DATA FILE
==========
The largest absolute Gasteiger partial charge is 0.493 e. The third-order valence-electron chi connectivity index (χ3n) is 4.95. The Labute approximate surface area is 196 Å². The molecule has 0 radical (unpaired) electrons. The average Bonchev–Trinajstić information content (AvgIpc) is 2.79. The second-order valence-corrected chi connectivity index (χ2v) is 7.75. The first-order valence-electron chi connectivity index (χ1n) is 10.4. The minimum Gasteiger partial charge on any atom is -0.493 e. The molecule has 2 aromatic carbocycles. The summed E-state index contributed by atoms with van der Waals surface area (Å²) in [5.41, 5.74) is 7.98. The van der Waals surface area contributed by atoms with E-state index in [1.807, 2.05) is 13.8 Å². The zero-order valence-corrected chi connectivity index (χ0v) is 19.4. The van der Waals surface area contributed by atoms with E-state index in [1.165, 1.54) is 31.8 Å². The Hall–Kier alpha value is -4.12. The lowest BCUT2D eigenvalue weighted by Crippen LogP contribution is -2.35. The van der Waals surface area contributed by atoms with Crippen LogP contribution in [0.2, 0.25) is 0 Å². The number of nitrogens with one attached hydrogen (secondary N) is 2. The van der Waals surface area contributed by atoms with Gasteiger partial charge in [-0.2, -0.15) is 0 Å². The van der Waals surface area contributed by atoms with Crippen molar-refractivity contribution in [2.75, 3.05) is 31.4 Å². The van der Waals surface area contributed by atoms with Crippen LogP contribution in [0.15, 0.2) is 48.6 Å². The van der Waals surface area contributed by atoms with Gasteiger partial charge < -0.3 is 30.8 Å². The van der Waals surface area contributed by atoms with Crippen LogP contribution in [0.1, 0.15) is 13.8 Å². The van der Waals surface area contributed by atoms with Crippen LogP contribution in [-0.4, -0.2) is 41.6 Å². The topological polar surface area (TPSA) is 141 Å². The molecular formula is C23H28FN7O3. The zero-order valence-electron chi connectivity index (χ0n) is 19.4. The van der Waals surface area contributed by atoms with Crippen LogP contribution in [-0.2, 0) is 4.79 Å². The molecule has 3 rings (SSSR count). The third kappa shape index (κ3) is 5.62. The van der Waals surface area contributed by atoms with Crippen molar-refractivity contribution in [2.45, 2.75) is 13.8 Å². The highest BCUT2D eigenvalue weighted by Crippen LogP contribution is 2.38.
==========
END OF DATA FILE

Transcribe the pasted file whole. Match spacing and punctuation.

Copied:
The largest absolute Gasteiger partial charge is 0.493 e. The third-order valence-electron chi connectivity index (χ3n) is 4.95. The Labute approximate surface area is 196 Å². The molecule has 0 radical (unpaired) electrons. The average Bonchev–Trinajstić information content (AvgIpc) is 2.79. The second-order valence-corrected chi connectivity index (χ2v) is 7.75. The first-order valence-electron chi connectivity index (χ1n) is 10.4. The minimum Gasteiger partial charge on any atom is -0.493 e. The molecule has 2 aromatic carbocycles. The summed E-state index contributed by atoms with van der Waals surface area (Å²) in [5.41, 5.74) is 7.98. The van der Waals surface area contributed by atoms with E-state index in [1.807, 2.05) is 13.8 Å². The zero-order valence-corrected chi connectivity index (χ0v) is 19.4. The van der Waals surface area contributed by atoms with E-state index in [1.165, 1.54) is 31.8 Å². The Hall–Kier alpha value is -4.12. The lowest BCUT2D eigenvalue weighted by Crippen LogP contribution is -2.35. The van der Waals surface area contributed by atoms with Crippen LogP contribution in [0.2, 0.25) is 0 Å². The number of nitrogens with one attached hydrogen (secondary N) is 2. The van der Waals surface area contributed by atoms with Gasteiger partial charge in [-0.2, -0.15) is 0 Å². The van der Waals surface area contributed by atoms with Crippen molar-refractivity contribution in [2.75, 3.05) is 31.4 Å². The van der Waals surface area contributed by atoms with Crippen LogP contribution in [0.15, 0.2) is 48.6 Å². The van der Waals surface area contributed by atoms with Gasteiger partial charge < -0.3 is 30.8 Å². The van der Waals surface area contributed by atoms with Crippen LogP contribution in [0.1, 0.15) is 13.8 Å². The van der Waals surface area contributed by atoms with Crippen LogP contribution in [-0.4, -0.2) is 41.6 Å². The topological polar surface area (TPSA) is 141 Å². The molecular formula is C23H28FN7O3. The zero-order valence-electron chi connectivity index (χ0n) is 19.4. The van der Waals surface area contributed by atoms with Crippen LogP contribution in [-0.2, 0) is 4.79 Å². The molecule has 3 rings (SSSR count). The third kappa shape index (κ3) is 5.62. The van der Waals surface area contributed by atoms with Crippen molar-refractivity contribution in [2.45, 2.75) is 13.8 Å². The highest BCUT2D eigenvalue weighted by Crippen LogP contribution is 2.38.